Early this year, my family celebrated the wedding of my nephew Simcha in Baltimore, Maryland. The wedding was lovely. The chatan and kallah radiated a sense of infectious joy. And since I live in Israel, it was wonderful to see members of my family who live in America, albeit briefly.
I greatly appreciated another aspect of the simchah as well.
The wedding was held on a Thursday night in the new hall of Congregation Shomrei Emunah, an OU-member shul. The smorgasbord consisted of a few salads, a platter or two of chopped liver and a tray of potato kugel. The band was comprised of four musicians; the event began at 6:30 pm and ended by 11:00 pm.
The “bar” consisted of two bottles of wine: one for the chuppah and one for Sheva Berachot. No ice sculptures melted as guests sipped their coffees. The wedding was not held in a fancy hotel miles and miles away, and it was not on a Sunday night. There was no eight-piece band. The smorgasbord did not include a meat-carving station, or numerous pastries or unlimited salads.
To my mind, it was a perfect wedding.
Why did my sister make such a “simple” wedding? Undoubtedly, the motivation was financial. But was anything lacking because she “left out” so many features common to Orthodox weddings? If so, I didn’t notice. The dancing was lebedik, and the band wasn’t overly loud. I left the hall sated, but also pleased that I hadn’t eaten the equivalent of two whole dinners.
Is a shmorg remotely necessary, especially with the ever-expanding Orthodox waistline?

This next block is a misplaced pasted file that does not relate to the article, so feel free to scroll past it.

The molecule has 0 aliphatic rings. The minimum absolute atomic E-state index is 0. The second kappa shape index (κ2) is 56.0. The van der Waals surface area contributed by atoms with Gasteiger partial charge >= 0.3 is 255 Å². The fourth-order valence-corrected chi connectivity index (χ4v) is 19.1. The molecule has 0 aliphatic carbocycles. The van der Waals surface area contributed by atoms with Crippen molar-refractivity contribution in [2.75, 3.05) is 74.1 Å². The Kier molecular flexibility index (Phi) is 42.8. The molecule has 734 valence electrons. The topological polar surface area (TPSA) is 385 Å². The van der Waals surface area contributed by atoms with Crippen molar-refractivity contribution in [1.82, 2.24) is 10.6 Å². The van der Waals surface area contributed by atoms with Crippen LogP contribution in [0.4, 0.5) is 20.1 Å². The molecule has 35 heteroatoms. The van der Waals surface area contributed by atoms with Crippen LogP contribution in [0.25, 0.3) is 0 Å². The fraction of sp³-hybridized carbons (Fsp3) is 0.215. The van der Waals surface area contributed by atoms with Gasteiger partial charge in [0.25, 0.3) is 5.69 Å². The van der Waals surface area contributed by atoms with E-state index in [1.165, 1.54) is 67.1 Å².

So if a “cheap” wedding has all the elements necessary for a wonderful simchah, why do many of us do so much more? Do we really need six-or seven-piece bands? Is a shmorg remotely necessary, especially with the ever-expanding Orthodox waistline? Must we really pay for the members of our community to liquor up? Does that really add to the simchah?
The culprit is, of course, peer pressure. We make extravagant weddings because it is accepted, because it is what’s done. Somehow, our community has adopted certain conventions that are financially unrealistic for most, and people often spend way beyond what they can afford to fulfill unreasonable, unnecessary and ever-increasing expectations. We don’t need the Slurpee machine for dessert at the Bar Mitzvah and yet we feel compelled to order it nonetheless.
I left my nephew’s wedding hoping that it would serve as a model for the rest of the community. Perhaps the notion of making simple semachot will catch on, and people will stop asking what everyone else is doing, and start asking, “What can we afford?” and “Is this really something that we need to spend money on?” And especially, “Will this added expense truly add to my simchah?”
Almost always, the answer to the last two questions is no.
True joy at momentous occasions has little to do with the size of the band or the selection of alcoholic beverages; it has to do with having a profound sense of gratitude to God for the blessings in our lives, and sharing our thankfulness with dear friends and beloved family members.
If we remember that, then our semachot will be far less extravagant and far more affordable.
Rabbi Reuven Spolter currently teaches Jewish studies at the Orot College of Education, a teachers’ college in Elkana, Israel. Rabbi Spolter served as the rabbi of the Young Israel of Oak Park in Oak Park, Michigan from 2001 to 2008, and was rabbi of Congregation Agudas Achim in West Harford, Connecticut from 1998 to 2001.